August 20, 2020
By David A. Wood
The Center for Auto Safety is congratulating the U.S. House of Representatives for trying to put a stop to sales of government vehicles that have been recalled but never repaired.
According to the Center, the General Services Administration (GSA) has been knowingly selling dangerous recalled vehicles to the public for years.
However, as part of the passage of H.R. 7617, the House of Representatives added a provision which stops GSA from selling vehicles with unrepaired (open) recalls at auctions .
The Center says it is literally taking an act of Congress to force the government to follow its own requirements. Safety advocates specifically applaud Representatives Krishnamoorthi, Schakowsky and Quigley who “prioritized consumer safety while the Executive Branch continue to prioritize profits.”
The GSA has sold more than 30,000 vehicles to the public every year, but allegedly as many as 20% of those vehicles were never repaired before they were sold even though they were recalled for safety defects.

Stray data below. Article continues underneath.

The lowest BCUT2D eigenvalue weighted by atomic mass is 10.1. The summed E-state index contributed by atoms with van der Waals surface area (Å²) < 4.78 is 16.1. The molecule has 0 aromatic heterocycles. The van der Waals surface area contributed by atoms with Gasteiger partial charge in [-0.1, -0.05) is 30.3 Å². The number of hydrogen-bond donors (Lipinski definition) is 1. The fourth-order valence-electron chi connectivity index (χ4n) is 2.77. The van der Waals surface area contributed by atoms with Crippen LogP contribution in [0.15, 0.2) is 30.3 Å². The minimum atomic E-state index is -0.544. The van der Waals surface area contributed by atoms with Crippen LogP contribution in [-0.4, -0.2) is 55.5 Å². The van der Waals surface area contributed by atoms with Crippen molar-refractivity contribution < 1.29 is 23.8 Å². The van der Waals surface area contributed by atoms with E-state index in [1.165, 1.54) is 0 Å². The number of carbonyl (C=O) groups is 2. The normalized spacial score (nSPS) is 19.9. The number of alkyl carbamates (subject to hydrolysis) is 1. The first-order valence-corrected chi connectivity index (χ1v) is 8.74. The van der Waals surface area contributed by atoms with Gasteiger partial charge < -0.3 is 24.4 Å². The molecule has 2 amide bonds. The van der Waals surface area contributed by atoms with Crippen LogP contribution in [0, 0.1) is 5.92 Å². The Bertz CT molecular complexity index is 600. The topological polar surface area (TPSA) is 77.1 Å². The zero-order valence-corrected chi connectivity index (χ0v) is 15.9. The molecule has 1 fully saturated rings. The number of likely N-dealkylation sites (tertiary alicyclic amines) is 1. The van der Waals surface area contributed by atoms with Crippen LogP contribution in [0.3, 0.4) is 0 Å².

This means about 6,000 defective vehicles are on the roads unless buyers check for past recalls and bring the vehicles to dealerships for recall repairs.
Safety recalls are ordered for problems that federal regulators and automakers deem dangerous to the public. Cosmetic problems may be a nuisance and high cost to vehicle owners, but safety recalls are issued because the defects could cause injuries or deaths.
The National Highway Traffic Safety Administration (NHTSA) handles the responsibility of monitoring recalls and ensuring the vehicles comply with federal motor vehicle safety standards.
While NHTSA may currently be undergoing a federal audit related to recall processes, federal safety regulators advise vehicle owners to get their vehicles repaired as soon as possible once recalls have been announced.
“The Center for Auto Safety looks forward to the Senate quickly taking up this measure in order to protect consumers, followed by GSA making permanent changes to its procedures in the interest of public safety.”